*The best part of Gayle's IMDb bio: "Has the enviable distinction of being Oprah Winfrey's closest friend". It also namedrops O three times in four lines, because enviable distinction, you guys.
Couch-Sharing Capability: High
This movie can be appreciated with or without company. I thought about advising against slumber party viewing because it really deserves full attention, but the romance between Noni and Kaz is total fire emoji, i.e., PERF for slumber party swooning.
Recommended Level of Inebriation: Low to Medium
For a movie that's actually good, quite a few things might drive you to drink. First and foremost, because of the sads for Noni, her constant objectification, and how little respect she's given as an artist. Then there's the music, which I cut some slack for, since creating original music to use in TV or movies is so tricky to get it sounding it like an actual hit and not with completely cheeseball lyrics.** Although the non-original songs are used wonderfully, like the era-establishing Jamiroquai (!!) during Noni's childhood in Brixton, and the wallop that Noni's cover of "Blackbird" packs.
Speaking of the music aspect: I know this isn't supposed to be like a documentary level of authenticity, but the movie does some dumb stuff in the name of drama. Like performances for a major award show seemingly not having any rehearsals beforehand! (Noni gets filled in about a feature on her costume right before she goes on stage, and the performance itself gets way out of hand -- and with no broadcasting time delay to the rescue?) And maybe Noni was making money elsewhere too, but between the lavish L.A. mansion and the private jets, it sure looked like she was burning through her $1 mil advance from her record label. OK, last thing, I swear -- the last performance is SO FLIPPIN' CHEESY. I wouldn't go as far as it ruining the movie for me, but I was on the way to wholeheartedly loving it, but now I only enthusiastically recommend it. Look, I love cheese, which would be pretty clear to anyone familiar with my taste in Netflix Fixes. But the rest of this movie is so not cheesy, and then the final performance happens. A huge part of it has to do with original music again, but also -- Noni dives face down into a crowd, and OMG SO MANY HANDS who in their right mind does that?!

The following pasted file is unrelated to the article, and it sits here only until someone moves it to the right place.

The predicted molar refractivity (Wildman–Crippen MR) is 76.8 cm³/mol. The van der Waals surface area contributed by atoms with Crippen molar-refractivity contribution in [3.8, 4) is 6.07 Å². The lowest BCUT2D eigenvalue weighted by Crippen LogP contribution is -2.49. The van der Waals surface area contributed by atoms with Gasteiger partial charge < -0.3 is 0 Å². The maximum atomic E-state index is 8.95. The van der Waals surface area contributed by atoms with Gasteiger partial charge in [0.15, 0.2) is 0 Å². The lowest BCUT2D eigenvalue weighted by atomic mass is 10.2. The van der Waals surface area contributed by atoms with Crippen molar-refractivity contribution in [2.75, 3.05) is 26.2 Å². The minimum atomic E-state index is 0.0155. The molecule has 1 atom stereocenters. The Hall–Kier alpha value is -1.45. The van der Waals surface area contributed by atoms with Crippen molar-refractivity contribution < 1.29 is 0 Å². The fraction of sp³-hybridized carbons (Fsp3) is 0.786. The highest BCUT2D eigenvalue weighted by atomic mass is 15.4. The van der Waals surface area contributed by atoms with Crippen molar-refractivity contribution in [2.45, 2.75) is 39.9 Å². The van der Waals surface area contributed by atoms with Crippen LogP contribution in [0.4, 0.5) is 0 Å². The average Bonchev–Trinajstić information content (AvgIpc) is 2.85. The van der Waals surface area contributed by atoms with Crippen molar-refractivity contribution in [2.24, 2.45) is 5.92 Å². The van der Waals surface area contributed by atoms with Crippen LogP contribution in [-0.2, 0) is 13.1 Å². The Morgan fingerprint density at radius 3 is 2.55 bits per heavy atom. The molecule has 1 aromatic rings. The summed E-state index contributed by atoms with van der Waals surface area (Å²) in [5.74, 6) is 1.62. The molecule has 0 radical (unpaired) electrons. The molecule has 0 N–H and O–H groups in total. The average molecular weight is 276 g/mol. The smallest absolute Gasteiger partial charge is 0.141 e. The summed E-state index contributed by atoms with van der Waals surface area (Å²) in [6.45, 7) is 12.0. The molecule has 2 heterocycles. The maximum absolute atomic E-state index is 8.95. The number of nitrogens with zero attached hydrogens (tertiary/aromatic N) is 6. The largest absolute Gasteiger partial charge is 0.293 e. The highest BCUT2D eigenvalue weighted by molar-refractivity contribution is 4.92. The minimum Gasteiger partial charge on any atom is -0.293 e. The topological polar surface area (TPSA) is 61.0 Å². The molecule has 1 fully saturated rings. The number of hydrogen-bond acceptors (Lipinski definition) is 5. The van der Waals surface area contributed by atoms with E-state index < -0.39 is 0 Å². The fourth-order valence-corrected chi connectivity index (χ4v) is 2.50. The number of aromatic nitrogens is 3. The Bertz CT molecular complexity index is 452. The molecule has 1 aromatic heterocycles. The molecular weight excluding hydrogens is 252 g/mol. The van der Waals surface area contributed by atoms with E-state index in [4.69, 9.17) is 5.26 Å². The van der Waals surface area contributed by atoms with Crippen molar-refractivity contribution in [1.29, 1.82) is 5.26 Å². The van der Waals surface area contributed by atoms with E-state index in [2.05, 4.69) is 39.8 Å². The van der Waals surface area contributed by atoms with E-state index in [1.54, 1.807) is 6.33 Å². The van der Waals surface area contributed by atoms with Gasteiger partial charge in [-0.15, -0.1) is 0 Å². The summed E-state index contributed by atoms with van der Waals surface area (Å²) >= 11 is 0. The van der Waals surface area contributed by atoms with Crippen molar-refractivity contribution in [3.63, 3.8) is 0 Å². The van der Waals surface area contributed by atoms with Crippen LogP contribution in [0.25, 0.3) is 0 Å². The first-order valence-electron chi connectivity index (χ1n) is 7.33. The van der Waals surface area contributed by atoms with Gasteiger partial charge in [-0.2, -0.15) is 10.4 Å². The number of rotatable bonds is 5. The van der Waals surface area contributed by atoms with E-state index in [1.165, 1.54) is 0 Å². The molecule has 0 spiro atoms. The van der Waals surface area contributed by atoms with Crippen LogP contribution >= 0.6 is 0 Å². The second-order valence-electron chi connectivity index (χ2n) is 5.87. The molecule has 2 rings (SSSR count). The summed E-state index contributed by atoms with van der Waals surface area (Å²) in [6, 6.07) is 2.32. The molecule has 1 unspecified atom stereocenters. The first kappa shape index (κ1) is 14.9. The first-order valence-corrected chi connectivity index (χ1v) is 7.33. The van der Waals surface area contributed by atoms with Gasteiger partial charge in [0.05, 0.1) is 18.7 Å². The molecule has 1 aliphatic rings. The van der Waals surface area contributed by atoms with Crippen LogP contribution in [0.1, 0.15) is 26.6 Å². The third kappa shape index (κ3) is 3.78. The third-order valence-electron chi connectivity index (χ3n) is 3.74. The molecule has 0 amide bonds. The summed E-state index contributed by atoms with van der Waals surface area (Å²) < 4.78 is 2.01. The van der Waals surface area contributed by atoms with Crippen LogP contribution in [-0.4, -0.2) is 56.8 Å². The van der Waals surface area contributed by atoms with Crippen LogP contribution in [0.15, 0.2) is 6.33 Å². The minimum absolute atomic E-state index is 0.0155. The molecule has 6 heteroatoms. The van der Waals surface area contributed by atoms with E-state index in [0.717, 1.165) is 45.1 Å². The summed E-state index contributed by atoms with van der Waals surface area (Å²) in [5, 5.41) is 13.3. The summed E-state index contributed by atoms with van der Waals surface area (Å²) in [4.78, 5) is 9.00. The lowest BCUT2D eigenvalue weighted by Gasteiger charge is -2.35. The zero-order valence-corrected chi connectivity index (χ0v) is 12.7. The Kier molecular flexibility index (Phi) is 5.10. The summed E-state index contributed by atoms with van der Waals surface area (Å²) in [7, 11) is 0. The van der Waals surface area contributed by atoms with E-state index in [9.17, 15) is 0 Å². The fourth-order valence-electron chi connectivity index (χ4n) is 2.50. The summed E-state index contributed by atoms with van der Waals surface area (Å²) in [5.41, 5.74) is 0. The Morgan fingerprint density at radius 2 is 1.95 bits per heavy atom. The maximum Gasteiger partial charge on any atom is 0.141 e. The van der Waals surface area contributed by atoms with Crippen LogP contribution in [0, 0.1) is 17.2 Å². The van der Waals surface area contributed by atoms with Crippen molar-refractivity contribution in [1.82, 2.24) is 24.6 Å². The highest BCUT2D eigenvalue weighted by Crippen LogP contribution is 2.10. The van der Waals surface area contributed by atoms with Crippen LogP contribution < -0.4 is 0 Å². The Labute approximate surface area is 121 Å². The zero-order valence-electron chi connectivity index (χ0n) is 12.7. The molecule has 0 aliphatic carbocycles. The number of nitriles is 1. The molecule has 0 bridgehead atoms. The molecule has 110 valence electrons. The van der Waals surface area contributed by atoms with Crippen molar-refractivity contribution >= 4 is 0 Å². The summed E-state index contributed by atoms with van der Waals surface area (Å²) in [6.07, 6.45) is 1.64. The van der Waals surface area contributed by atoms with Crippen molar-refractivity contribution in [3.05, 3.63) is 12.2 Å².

Basically, I should just not think about the music in this movie at all.
**Among my fave original songs: "That Thing You Do" (SORRY NOT SORRY, JENNIE); probs anything from Josie and the Pussycats because of Ben Wyatt fave, Kay Hanley; a few songs from Empire; 2gether's "U + Me = Us (Calculus)"; the Archies' "Sugar, Sugar", which is insane because its comic book medium has no use for a full-length fake song.
Use of Your Netflix Subscription: Very Good
That preceding rant aside, I really like this movie! The story itself is a bit predictable, but it has such nuanced and compelling relationships. And if that's not enough, it's written and directed by Gina Prince-Bythewood, the same brilliance behind Love and Basketball (which I someday also need to write up, since "There needs to be more movies like Love and Basketball" is a frequently recurring thought of mine).